Two divers have been ordered to pay £62,500 in fines and costs after plundering historic wrecks and failing to declare their valuable finds. David Knight, 52, and Edward Huzzey, 56, used explosives, underwater cutting gear and professional lifting equipment to carry off more than £250,000 worth of valuables from nine submerged vessels, some dating back more than 200 years, the Telegraph reports. Over seven years the pair targeted one sunken ship carrying East India Company cargo in 1807, as well as German U-8, UC-64 and UB-40 submarines from the First World War.
Bird’s-eye-view of Welsh castles
Videos of some of the most iconic historic sites in Wales as seen from the skies are now available online. The videos were shot by Cadw, the Welsh Government’s historic environment service, using a remote-controlled drone equipped with a high quality camera to re-create a bird’s-eye-view of monuments including Laugharne Castle, Kidwelly Castle and St Davids Bishop’s Palace. Available on Cadw’s YouTube channel, the ‘Castles from the Clouds’ videos have been uploaded to encourage people to immerse themselves in Welsh history.
Forgotten WW1 poets to be celebrated
A professor is seeking to raise awareness of the more unconventional literary voices that emerged during the First World War. In a series of lectures this year, Dr David Rudrum from the University of Huddersfield will focus on poets who adopted experimental literary approaches, such as the Austrian Georg Trakl, whose experiences on the Eastern Front led him to commit suicide. “Most of the war poetry that we teach in schools is very conventional and rather predictable. It rhymes and it scans,” said Dr Rudrum. “But the early 20th-century was also the period that we refer to as modernism. All the rules of traditional poetry were being broken. The avante garde writers who went to the Front wrote hectic, frenetic poetry that captured the rhythm and the chaos of the war.”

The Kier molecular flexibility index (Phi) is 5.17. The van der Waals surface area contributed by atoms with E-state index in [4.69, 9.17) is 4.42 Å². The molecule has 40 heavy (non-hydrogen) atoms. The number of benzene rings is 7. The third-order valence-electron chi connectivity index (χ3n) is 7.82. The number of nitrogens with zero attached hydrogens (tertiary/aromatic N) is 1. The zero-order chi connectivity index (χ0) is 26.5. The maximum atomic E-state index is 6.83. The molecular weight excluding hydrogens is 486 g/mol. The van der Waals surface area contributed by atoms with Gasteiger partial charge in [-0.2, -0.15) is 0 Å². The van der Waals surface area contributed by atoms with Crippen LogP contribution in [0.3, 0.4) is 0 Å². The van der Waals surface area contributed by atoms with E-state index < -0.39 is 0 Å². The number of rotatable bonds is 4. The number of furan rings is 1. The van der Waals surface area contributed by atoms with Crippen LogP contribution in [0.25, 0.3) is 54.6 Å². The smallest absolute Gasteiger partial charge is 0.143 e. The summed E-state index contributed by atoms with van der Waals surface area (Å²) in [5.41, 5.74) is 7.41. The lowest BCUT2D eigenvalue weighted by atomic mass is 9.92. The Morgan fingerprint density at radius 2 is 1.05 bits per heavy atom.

18th-century Benjamin West drawings to be auctioned
The original chalk drawings of two lost paintings by American portrait and history painter, Benjamin West, are to go under the hammer this month. The black chalk on buff paper of Moses, 1787, and another of St. John the Baptist, 1787, appear to be preparatory studies for two large-scale oil paintings, Moses Showing the Brazen Serpent and St. John the Baptist, that West produced in the late 18th century. These rare drawings provide the first real insight into how West’s lost paintings may have originally appeared. West (1738-1820) was the first painter in Britain to receive critical acclaim for featuring contemporary clothing in his historical canvases. The works will go under the hammer at Dreweatts & Bloomsbury Auctions’ sale on Thursday 24 July.
Joseph Chamberlain remembered
Historians, government ministers and MPs are meeting in Birmingham to mark the achievements of Joseph Chamberlain, 100 years on from his death. Described by Winston Churchill as the man “who made the weather”, Chamberlain shaped the political agenda when the British Empire stood at the height of its power, BBC News reports. He is also noted for the mark he left on Birmingham, including building schools, swimming pools and libraries. Chamberlain became mayor of Birmingham in 1873.
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